Business Brief

church exterior
Modern Cities

Some of the Jacksonville buildings many people know today came from the minds of largely forgotten African-American architects — and their legacy is the city’s unique character.

Business Brief: The Case For 'Economic Inclusion'

Feb 19, 2018
workers in boardroom
ING Group via Flickr

Movements are having a moment. From #MeToo to Black Lives Matter and Dreamers, minorities and women are demanding inclusion.

As Kelsi Hasden with Modern Cities said, one area where these groups have been historically excluded is at work, and that has economic consequences far beyond office walls.

Bachelor handing out roses to everyone except one girl
theashleysrealityroundup.com

As we know, Jacksonville will not be home to Amazon’s headquarters, after city leaders found out last month their pitch to the company did not land a spot on its top-20 list of contenders.

In this week’s Business Brief, Modern Cities co-founder Ennis Davis tells WJCT News Director Jessica Palombo that Jacksonville could learn something from the unexpected cities that did make the list.

Exterior of store
Google Maps

Orange Park is losing its Toys ‘R’ Us store, as the company announced last week it’s closing that location and 180 other stores nationwide.

Overall, though, brick-and-mortar retail is far from dead on the First Coast. 

empty field
Bill Bortzfield / WJCT News

Several downtown Jacksonville development projects got a preliminary green light last week.

In this Business Brief, Bill Delaney of Modern Cities tells WJCT News Director Jessica Palombo the list of proposed new additions includes a commodity that’s in short supply downtown:  parking spaces.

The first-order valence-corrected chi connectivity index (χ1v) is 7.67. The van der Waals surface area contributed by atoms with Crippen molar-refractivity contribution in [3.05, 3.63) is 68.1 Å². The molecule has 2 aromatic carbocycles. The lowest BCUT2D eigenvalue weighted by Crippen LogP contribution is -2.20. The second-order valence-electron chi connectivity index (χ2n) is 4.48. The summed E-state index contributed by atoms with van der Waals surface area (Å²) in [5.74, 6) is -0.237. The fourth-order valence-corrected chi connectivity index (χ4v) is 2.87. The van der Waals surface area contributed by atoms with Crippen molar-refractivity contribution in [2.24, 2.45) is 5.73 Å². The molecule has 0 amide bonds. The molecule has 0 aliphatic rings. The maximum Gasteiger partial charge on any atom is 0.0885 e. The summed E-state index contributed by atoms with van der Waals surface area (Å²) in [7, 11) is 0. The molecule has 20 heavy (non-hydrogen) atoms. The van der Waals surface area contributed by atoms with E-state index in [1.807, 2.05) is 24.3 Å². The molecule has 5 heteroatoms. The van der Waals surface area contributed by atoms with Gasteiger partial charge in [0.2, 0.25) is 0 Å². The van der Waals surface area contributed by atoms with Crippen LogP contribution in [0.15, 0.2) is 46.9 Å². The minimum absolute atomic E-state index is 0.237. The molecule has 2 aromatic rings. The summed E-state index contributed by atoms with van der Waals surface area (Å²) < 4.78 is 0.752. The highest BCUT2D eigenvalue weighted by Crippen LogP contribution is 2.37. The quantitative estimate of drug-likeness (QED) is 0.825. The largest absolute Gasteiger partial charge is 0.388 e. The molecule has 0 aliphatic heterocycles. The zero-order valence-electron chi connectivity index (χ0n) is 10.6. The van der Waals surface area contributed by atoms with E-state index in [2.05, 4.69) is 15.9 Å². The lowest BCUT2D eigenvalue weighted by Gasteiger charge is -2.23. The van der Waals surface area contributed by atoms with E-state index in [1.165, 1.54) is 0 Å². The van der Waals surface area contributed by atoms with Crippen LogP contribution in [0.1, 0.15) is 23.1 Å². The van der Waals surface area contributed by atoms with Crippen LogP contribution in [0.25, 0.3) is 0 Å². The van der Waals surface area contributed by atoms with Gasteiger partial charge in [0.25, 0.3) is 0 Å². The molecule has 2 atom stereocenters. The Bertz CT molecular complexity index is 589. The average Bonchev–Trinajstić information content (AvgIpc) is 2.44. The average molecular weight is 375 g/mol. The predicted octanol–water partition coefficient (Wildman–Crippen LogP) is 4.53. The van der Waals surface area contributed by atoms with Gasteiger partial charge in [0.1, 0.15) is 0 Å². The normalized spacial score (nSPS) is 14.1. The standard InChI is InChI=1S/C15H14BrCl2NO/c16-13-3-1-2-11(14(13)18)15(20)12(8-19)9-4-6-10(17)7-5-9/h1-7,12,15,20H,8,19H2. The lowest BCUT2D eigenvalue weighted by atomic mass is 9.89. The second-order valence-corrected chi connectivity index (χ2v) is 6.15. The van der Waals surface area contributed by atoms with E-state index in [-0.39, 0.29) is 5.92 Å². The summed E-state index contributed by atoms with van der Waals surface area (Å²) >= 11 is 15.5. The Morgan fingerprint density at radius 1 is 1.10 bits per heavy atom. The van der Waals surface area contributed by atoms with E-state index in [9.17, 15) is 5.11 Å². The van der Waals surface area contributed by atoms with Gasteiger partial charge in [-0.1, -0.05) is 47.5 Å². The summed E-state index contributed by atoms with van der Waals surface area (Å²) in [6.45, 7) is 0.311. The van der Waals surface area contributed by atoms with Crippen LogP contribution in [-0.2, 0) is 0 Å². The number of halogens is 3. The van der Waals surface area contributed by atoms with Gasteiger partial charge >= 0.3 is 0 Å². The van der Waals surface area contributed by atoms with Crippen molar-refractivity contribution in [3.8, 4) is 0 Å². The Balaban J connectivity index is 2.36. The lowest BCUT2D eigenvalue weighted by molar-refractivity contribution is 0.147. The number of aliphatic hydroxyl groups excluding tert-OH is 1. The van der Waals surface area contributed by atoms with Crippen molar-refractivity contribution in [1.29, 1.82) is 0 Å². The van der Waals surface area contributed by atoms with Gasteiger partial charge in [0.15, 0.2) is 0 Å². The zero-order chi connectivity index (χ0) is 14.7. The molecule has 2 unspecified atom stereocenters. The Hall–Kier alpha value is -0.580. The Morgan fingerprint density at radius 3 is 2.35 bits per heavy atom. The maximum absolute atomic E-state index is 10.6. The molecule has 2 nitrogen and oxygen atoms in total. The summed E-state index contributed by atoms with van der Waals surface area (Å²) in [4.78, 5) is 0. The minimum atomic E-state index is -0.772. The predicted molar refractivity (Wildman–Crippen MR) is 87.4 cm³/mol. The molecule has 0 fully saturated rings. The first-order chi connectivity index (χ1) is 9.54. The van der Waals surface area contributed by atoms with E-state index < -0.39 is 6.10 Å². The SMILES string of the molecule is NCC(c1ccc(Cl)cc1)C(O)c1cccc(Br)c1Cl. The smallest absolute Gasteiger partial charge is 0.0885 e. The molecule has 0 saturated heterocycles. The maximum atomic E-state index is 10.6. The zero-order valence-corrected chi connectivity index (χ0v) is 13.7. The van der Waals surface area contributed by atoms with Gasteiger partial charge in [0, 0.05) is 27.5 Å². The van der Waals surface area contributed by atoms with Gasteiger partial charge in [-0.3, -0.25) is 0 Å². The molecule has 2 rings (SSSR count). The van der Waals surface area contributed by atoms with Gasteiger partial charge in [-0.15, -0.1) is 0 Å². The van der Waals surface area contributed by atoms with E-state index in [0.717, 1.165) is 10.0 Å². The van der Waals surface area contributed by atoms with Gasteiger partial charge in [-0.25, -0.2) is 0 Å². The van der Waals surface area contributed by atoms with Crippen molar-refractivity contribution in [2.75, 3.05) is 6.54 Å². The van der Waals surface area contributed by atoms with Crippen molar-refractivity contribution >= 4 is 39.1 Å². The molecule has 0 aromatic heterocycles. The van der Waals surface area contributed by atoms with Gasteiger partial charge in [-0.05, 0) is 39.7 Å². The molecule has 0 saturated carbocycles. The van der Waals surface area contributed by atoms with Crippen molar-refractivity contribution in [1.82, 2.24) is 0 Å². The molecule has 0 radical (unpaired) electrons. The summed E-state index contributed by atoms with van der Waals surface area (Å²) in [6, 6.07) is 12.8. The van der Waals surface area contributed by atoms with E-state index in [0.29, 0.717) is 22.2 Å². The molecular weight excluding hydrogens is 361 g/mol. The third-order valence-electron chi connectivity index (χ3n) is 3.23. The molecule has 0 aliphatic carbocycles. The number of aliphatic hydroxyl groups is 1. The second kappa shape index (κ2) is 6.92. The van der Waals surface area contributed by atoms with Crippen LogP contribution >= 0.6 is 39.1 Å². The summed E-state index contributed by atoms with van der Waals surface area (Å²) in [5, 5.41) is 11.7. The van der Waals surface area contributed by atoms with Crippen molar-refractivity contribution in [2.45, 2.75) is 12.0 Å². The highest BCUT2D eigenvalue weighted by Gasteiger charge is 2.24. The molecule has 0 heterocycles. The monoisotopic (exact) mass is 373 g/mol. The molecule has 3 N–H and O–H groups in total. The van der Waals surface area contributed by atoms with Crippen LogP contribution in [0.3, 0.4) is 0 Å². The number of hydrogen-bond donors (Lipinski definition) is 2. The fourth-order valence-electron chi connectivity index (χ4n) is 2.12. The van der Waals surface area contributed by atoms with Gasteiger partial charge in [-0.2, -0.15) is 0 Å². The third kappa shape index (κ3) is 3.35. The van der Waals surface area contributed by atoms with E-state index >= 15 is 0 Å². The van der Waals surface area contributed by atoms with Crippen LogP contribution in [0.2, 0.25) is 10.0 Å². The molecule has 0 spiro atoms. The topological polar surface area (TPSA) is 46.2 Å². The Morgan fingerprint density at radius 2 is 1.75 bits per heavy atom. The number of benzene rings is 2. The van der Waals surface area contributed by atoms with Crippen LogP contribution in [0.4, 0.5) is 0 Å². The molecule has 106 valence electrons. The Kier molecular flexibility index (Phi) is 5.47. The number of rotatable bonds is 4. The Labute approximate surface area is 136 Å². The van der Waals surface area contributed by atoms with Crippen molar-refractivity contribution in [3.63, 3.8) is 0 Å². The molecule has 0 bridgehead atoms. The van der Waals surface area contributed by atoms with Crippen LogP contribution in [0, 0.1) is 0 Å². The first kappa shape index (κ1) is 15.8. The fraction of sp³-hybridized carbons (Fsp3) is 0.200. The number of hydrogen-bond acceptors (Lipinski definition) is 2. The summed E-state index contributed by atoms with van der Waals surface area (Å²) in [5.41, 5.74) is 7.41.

Modern Cities

A new year promises to bring lots of new development to Jacksonville’s Urban Core.

In this week’s Business Brief, Bill Delaney of Modern Cities tells WJCT News Director Jessica Palombo about some of the major projects on the horizon.


Jessica Palombo / WJCT News

One of Jacksonville’s oldest malls is getting a massive makeover. Modern Cities co-founder Ennis Davis said Roosevelt Square in Ortega is responding to changing trends.


tram traveling down road
Jacksonville Transportation Authority

A conductor-less train is being tested in China, with plans to take on passengers starting next year.

Modern Cities co-founder Ennis Davis said the groundbreaking autonomous train has smaller-scale, slower cousins already moving through the streets of downtown Jacksonville.


Ennis Davis / Modern Cities

A set of vacant warehouses in Jacksonville’s Springfield neighborhood is being transformed into an arts school and walkable arts district.


building exterior
Downtown Vision Inc

The city of Jacksonville is launching a program to help small-business owners wade through city permitting and other pitfalls.


Firehouse Subs interior
DCawton

Modern Cities co-founder Ennis Davis said that two Jacksonville-based sandwich chains are adapting to diners’ changing tastes in two different ways.


aerial photo of highway project
Florida Department of Transportation

The massive Overland Bridge construction project on I-95 in downtown Jacksonville is set to wrap up in a couple of months.

Modern Cities co-founder Ennis Davis said a new exit at Atlantic Boulevard is expected to spur development around San Marco and St. Nicholas.


parking lot
Google Maps

Jacksonville’s public utility, JEA, wants to build a new headquarters downtown, and it’s working with the city to pave the way.


Modern Cities

Jacksonville’s Whole Foods store is among the company’s more than 400 nationwide that will soon be owned by retail giant Amazon.

In this "Business Brief," Modern Cities founder Ennis Davis tells WJCT News Director Jessica Palombo the sale is part of a retail trend of companies’ responding to customers’ changing needs.


Jacksonville Transportation Authority

On Tuesday, the Jacksonville Transportation Authority is set to break ground on its regional transportation center, dubbed the Jacksonville Intermodal Station. 

Ennis Davis with Modern Cities says the new center represents a return to the neighborhood’s past, and it’s already shaping future development.


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